Yellowroot, Xanthorhiza simplicissima

September 30, 2020

And with a green and yellow melancholy,

She sat like Patience on a monument,

Smiling in grief…

Shakespeare

Melancholy or not, October plants with green and yellow abound around us such as ginkgo, amsonia, sugar maple, larch, golden larch, hickory, Korean mountain ash and many others.   Herein, we pay tribute to Xanthorhiza simplicissima, Yellowroot, which in addition to its roots, also reliably displays yellow autumn foliage. This monotypic (only one species within the genus) subshrub’ botanical name translates from ‘xantho’ for yellow and ‘rhiza’ for root. Its stems are unbranched, or most simple hence, simplicissima.

We may also allude to the prefix of the genus for Xanthe, a woman of classical mythology. She was one of the Oceanides, the numerous daughters of Oceanus and Tethys. These immortals were of the ocean beyond the Mediterranean, part of the teeming world of sea deities.

And the Oceanides?

Do they sing together, perchance, in that diamond splendor,

That world of dawn and dew,

With eyelids twitching to tears and with eyes grown tender,

The sweet old songs they knew,

The songs of Greece?

Alfred Noyes

Etymology aside this 2-3-foot high shrub is native to damp woodlands from New York to Florida, west to Kentucky and Texas. Its bright yellow, slender, stoloniferous roots send up new shoots readily creating a low thicket in either partial shade or in full sun. Contemporary renowned plantsman, author, Michael Dirr writes of Yellowroot, “…magnificent plant for the difficult as well as normal sites…the more I see it the more I believe it has been slighted by American gardeners…”. A century earlier, then eminent plantsman, author Ernest Henry Wilson (1876-1930) wrote in his 1925, America’s Greatest Garden; The Arnold Arboretum, “…The flowers are small, purple in color and are borne in erect or spreading racemes at the end of the shoots and open before or with the unfolding of the leaves. These are pinnate, shining green and change to clear yellow in the autumn. The growth of the plant is dense and regular in height, making a fine ground cover. It has been very freely employed in the border planting in the Arboretum where it is considered the finest deciduous-leafed ground-cover…”. Our sister institution, Arnold Arboretum grows a 130-year-old large sweep of Yellowroot that each of these horticulturists evaluated ahead of their encomiums in print.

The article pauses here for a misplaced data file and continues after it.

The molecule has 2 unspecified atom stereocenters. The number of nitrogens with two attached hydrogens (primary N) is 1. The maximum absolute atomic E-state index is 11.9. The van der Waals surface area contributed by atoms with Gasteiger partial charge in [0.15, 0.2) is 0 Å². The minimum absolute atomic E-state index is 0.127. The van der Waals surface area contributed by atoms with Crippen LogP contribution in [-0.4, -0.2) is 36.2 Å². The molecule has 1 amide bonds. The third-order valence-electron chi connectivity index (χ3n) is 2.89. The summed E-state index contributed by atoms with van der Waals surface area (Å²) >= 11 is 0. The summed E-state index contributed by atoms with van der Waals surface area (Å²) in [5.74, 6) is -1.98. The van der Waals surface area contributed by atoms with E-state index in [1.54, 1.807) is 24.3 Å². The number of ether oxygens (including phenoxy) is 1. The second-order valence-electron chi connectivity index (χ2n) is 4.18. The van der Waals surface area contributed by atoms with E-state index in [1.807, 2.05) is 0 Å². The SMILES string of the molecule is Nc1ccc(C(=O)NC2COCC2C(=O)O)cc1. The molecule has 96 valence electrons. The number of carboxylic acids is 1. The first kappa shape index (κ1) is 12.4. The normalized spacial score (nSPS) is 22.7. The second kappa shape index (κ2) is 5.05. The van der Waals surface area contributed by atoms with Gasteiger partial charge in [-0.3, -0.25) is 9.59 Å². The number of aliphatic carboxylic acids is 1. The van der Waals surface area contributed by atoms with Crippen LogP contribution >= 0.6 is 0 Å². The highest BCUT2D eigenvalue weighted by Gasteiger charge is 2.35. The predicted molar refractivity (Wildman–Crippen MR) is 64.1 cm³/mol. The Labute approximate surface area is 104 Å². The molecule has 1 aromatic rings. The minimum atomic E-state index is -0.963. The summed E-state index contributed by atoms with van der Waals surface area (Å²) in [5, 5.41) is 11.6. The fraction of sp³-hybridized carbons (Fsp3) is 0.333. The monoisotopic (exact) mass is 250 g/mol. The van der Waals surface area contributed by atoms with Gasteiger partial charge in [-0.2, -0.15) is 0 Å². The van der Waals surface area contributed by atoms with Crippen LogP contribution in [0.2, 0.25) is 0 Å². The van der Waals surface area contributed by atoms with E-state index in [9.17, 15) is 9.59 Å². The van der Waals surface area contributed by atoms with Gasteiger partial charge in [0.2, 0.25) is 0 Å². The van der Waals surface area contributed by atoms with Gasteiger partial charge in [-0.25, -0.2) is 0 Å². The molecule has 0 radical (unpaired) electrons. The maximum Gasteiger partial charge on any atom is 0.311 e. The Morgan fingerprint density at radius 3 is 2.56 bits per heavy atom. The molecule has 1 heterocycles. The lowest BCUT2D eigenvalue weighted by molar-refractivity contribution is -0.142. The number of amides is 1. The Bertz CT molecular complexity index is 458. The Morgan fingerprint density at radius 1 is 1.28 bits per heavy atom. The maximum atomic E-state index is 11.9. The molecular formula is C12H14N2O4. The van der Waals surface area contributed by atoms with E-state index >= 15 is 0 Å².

At Mount Auburn we have successfully used this as part of a native-plants replanting along-sides the steep, shaded, paths rising from Consecration Dell towards our Washington Tower. On a future visit to Mount Auburn look for our Yellowroot on upper Ivy Path and on Mound Avenue.

The fields are reaped and shorn of their pride

But an inward verdure still crowns them;

The thistle scatters its down on the pool

And yellow leaves clothe the river-

Henry David Thoreau

About the Author: Jim Gorman

Visitor Services Assistant View all posts by Jim Gorman →

3 Comments

  1. Betsy Munzer says:

    You always write the most interesting articles on plants, Jim. Thank you for making us more knowledgeable viewers of the lovely fall colors. Love, Betsy

  2. Virginia Brady says:

    Jim,
    We so admire your ability to share the horticulture at Mount Auburn and you so brilliantly pair poems with the prose.
    Excellent and thank you!

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